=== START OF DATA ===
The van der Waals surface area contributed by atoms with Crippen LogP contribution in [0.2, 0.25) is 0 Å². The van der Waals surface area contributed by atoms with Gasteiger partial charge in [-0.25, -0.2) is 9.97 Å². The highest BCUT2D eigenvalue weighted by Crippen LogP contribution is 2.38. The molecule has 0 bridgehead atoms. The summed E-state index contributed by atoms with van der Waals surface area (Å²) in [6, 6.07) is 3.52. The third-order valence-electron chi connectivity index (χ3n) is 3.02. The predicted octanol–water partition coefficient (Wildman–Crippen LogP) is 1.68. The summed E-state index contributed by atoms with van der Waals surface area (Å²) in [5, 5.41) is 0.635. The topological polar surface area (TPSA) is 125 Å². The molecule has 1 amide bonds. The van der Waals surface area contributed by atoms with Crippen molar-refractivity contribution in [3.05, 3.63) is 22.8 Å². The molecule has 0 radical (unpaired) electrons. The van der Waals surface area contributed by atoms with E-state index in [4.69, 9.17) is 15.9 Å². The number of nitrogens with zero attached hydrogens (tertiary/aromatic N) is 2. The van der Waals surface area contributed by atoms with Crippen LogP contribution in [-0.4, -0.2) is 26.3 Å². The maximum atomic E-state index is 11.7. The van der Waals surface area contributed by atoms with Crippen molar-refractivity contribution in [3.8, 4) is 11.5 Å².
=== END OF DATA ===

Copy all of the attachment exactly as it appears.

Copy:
The van der Waals surface area contributed by atoms with Crippen LogP contribution in [0.2, 0.25) is 0 Å². The van der Waals surface area contributed by atoms with Gasteiger partial charge in [-0.25, -0.2) is 9.97 Å². The highest BCUT2D eigenvalue weighted by Crippen LogP contribution is 2.38. The molecule has 0 bridgehead atoms. The summed E-state index contributed by atoms with van der Waals surface area (Å²) in [6, 6.07) is 3.52. The third-order valence-electron chi connectivity index (χ3n) is 3.02. The predicted octanol–water partition coefficient (Wildman–Crippen LogP) is 1.68. The summed E-state index contributed by atoms with van der Waals surface area (Å²) in [5, 5.41) is 0.635. The topological polar surface area (TPSA) is 125 Å². The molecule has 1 amide bonds. The van der Waals surface area contributed by atoms with Crippen molar-refractivity contribution in [3.05, 3.63) is 22.8 Å². The molecule has 0 radical (unpaired) electrons. The van der Waals surface area contributed by atoms with E-state index in [4.69, 9.17) is 15.9 Å². The number of nitrogens with zero attached hydrogens (tertiary/aromatic N) is 2. The van der Waals surface area contributed by atoms with Crippen LogP contribution in [-0.4, -0.2) is 26.3 Å². The maximum atomic E-state index is 11.7. The van der Waals surface area contributed by atoms with Crippen molar-refractivity contribution in [3.8, 4) is 11.5 Å².